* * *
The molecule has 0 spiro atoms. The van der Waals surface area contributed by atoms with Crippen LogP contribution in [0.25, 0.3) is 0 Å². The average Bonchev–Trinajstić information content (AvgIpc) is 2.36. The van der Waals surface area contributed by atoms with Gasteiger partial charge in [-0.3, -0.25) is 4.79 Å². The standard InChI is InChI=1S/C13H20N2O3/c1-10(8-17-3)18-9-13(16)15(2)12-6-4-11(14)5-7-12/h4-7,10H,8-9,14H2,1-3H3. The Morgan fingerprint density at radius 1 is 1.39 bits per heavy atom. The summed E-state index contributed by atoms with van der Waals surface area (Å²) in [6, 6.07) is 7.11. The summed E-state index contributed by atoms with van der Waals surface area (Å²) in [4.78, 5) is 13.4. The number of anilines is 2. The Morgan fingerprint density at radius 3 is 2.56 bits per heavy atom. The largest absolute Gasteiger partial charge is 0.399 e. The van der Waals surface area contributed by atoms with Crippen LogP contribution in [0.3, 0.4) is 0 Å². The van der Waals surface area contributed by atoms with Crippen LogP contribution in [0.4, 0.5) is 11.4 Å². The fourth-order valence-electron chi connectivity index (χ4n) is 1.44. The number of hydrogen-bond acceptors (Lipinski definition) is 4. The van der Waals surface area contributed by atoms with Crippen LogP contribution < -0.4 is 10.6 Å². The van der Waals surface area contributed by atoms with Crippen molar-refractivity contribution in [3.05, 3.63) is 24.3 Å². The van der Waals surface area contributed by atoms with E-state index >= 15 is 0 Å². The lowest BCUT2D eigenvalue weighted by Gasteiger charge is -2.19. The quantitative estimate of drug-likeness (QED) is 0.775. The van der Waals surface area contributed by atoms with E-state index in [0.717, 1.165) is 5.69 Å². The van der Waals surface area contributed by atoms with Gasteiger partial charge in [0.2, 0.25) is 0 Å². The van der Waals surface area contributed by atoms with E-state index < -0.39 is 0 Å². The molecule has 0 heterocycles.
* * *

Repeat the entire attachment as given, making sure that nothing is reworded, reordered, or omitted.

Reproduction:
The molecule has 0 spiro atoms. The van der Waals surface area contributed by atoms with Crippen LogP contribution in [0.25, 0.3) is 0 Å². The average Bonchev–Trinajstić information content (AvgIpc) is 2.36. The van der Waals surface area contributed by atoms with Gasteiger partial charge in [-0.3, -0.25) is 4.79 Å². The standard InChI is InChI=1S/C13H20N2O3/c1-10(8-17-3)18-9-13(16)15(2)12-6-4-11(14)5-7-12/h4-7,10H,8-9,14H2,1-3H3. The Morgan fingerprint density at radius 1 is 1.39 bits per heavy atom. The summed E-state index contributed by atoms with van der Waals surface area (Å²) in [6, 6.07) is 7.11. The summed E-state index contributed by atoms with van der Waals surface area (Å²) in [4.78, 5) is 13.4. The number of anilines is 2. The Morgan fingerprint density at radius 3 is 2.56 bits per heavy atom. The largest absolute Gasteiger partial charge is 0.399 e. The van der Waals surface area contributed by atoms with Crippen LogP contribution in [0.3, 0.4) is 0 Å². The van der Waals surface area contributed by atoms with Crippen LogP contribution in [0.4, 0.5) is 11.4 Å². The fourth-order valence-electron chi connectivity index (χ4n) is 1.44. The number of hydrogen-bond acceptors (Lipinski definition) is 4. The van der Waals surface area contributed by atoms with Crippen LogP contribution < -0.4 is 10.6 Å². The van der Waals surface area contributed by atoms with Crippen molar-refractivity contribution in [3.05, 3.63) is 24.3 Å². The van der Waals surface area contributed by atoms with E-state index >= 15 is 0 Å². The lowest BCUT2D eigenvalue weighted by Gasteiger charge is -2.19. The quantitative estimate of drug-likeness (QED) is 0.775. The van der Waals surface area contributed by atoms with E-state index in [0.717, 1.165) is 5.69 Å². The van der Waals surface area contributed by atoms with Gasteiger partial charge in [0.2, 0.25) is 0 Å². The van der Waals surface area contributed by atoms with E-state index < -0.39 is 0 Å². The molecule has 0 heterocycles.